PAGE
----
The tanned Confederate colonel: Part 2
In part 1 of this 2-part series, W. H. F. Payne, a former Civil War general who had served in the Gettysburg Campaign as the lieutenant colonel of the 2nd North Carolina Cavalry under J.E.B. Stuart, shared his memories of stumbling and falling into an open wooden vat of tan bark during the June 30, 1863, battle of Hanover. A nearby Union soldier helped fish him out of the trough, and the two of them entered one of the Winebrenner Tannery’s sheds for cover as the battle continued to rage along Frederick Street.
Payne continued his vivid reminiscences of the fighting at Hanover in the May 10, 1901, issue of the York Daily, as told to York historian/correspondent George R. Prowell.
The Federal soldier had been slightly wounded. After a lull in the fighting I said to him, “Yank, you are my prisoner. We are going to win this fight, for all of Stuart’s cavalry is here.”
“All right, colonel,” he said, “if I rub off the tan bark juice from your clothes you will see that I soon get paroled, won’t you.”
“Yes, I will take care of you, sergeant,” I said, when I noticed the chevrons on his coat.
As an hour or more passed by, we heard no clatter of horse’s feet. The guns had all been silenced and we came to the conclusion that the battle was over. I felt sure that our side had won the contest. Then I said, “Now, Yank, we’ll go into town and see how things have gone.”
“Don’t forget Colonel, I am soon to be paroled again,” remarked my companion. We had gone but a few yards when a sentinel came riding up to me.
“Surrender,” he shouted as he brandished his saber.
“What in the thunder is up now?” Didn’t Stuart win this fight?”
“Kilpatrick and his forces are in possession of this town,” answered the sentinel.
“Then sergeant, I reckon I am your prisoner,” I said as I turned around to look my comrade in the face. “There is no parole for you ahead, but when shall I be paroled?”
As we turned the corner at Centre Square, one of the first persons I saw was General Kilpatrick, standing on the steps of a brick hotel (the Central). When he first saw me in my suit, all stained with the extract of tan bark, he laughed heartily and then said, “Hello Colonel, where have you been, and what is wrong with your uniform? It’s dyed another color other than grey. Have you put on some Indian war paint?”
“I don’t care much about the color of my uniform now, General, but the blamed liquid from the tan vat that got into my mouth, and down my throat, needs something stronger than water from the spring out yonder to settle my stomach. What have you, General, for me?”
“Come in,” said Kilpatrick, “drink from my own canteen;” and we walked up stairs to a room which he used for his headquarters.
Then a young man, in a velvet suit, with yellow curls in his flowing hair, which covered his head and shoulders, entered the room, and Kilpatrick said to him:
“General Custer, permit me to introduce to you Colonel Payne of the Black Horse Cavalry, who was wounded and captured this afternoon.”
Custer graciously bowed and extended his hand.
I noticed these officers were very cordial, and attentive to me, and I took in the situation. They wanted to gain all the information they could of me in relation to the strength of the Confederate forces in the vicinity, for everyone [knew] more fighting was soon to follow. I prepared myself to tell the most exaggerated stories of our numbers.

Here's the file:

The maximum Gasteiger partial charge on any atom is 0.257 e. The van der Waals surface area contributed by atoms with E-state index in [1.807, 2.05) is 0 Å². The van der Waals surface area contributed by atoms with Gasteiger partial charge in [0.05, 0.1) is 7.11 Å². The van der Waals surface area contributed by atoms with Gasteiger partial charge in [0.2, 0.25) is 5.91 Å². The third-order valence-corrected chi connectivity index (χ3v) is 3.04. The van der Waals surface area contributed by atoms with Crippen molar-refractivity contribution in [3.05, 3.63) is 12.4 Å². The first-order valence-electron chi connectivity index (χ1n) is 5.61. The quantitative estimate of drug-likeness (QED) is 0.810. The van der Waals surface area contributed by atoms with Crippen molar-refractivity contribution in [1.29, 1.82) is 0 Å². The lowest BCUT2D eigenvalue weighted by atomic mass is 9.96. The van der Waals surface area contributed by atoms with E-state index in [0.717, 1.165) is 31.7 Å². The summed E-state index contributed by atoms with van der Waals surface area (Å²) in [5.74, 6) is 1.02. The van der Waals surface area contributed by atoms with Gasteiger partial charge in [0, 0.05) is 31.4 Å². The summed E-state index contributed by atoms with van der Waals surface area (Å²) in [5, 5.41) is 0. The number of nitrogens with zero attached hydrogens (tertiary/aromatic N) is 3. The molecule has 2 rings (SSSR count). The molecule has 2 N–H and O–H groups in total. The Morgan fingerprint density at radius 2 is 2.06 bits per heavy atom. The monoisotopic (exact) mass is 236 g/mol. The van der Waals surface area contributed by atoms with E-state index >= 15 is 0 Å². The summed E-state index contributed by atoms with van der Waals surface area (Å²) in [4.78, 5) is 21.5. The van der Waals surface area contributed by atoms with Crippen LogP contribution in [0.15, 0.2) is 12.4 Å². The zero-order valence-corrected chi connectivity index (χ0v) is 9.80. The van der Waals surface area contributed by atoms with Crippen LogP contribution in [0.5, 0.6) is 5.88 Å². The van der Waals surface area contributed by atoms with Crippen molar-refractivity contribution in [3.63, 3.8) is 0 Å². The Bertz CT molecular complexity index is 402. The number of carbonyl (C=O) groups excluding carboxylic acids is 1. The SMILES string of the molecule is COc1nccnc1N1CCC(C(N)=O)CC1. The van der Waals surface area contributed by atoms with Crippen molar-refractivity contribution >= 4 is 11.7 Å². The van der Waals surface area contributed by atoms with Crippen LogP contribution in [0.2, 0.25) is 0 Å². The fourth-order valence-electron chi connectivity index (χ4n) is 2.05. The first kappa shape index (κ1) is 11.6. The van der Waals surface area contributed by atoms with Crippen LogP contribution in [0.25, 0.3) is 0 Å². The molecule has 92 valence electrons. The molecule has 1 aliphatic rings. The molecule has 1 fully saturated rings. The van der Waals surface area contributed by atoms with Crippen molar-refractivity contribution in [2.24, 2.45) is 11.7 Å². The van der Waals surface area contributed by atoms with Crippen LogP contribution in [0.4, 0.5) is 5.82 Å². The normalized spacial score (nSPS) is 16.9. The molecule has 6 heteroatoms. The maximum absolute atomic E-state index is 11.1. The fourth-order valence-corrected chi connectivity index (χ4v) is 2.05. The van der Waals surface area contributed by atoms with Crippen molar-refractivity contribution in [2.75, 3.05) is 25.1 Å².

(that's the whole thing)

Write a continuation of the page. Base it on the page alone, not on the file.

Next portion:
“Drink from my canteen,” said Custer, and then Kilpatrick handed me a fragrant cigar, and we all took a smoke. This was after I was given something to eat. I was sitting in an old rocking chair and Custer and [Brig. Gen. Elon] Farnsworth to my right and Kilpatrick to my left.
“How many men has Stuart?” asked the Federal Commander.
“About 12,000, the whole of Lee’s Cavalry, and six batteries of artillery [in reality, Stuart only had three brigades totaling some 4,500 men and a battery of horse artillery]. It is the flower of the Confederate army. They are right on your heels, General. The only reason they were not all engaged in the fight today, was because it took more than half of our force to take care of the immense wagon train of the Potomac army that we captured yesterday;” and while I continued in this extravagant way, I noticed Kilpatrick and Custer look at each other with intense earnestness. The reason I made up my fanciful tale was to keep the Federal Commander from immediately attacking Stuart, whose men were all tired and worn out from the long marches. They needed rest. I think my story prevented Kilpatrick from following after Stuart that night [after Stuart withdrew his force brigade by brigade and headed to Jefferson and then on to Dover]. I cannot tell why Stuart went northeast to York, and then toward Carlisle. I heard once that he was misled by German guides [Stuart had forced Hanover farmer Jacob Leppo and several others to show him the way to Dover]. Kilpatrick, I understand, went to Gettysburg, where fighting began the next day.
“I was a prisoner of war, and was sent first to Fort Delaware, and afterwards to Johnson’s Island, in Lake Erie. I was held a prisoner for six months, and then paroled.”
The 33-year-old Payne was eventually exchanged and returned to the Confederate army. Promoted to brigadier general, he survived the war and returned home to Warrenton, Virginia, where he resumed his legal practice. He made his winter home in Washington, D.C., where he owned considerable real estate, and was in the Confederate records room with fellow Warrenton attorney John Singleton Mosby and other former officers when George Prowell interviewed them.
He told Prowell, “I shall be pleased to accept your invitation to visit Hanover, next August. I have never been there since the war. I would like to see if that tan vat which I fell into is still there.”
Newspaper accounts from 1902-1903 do not mention a repeat visit by General Payne to Hanover. He died in Washington on March 29, 1904.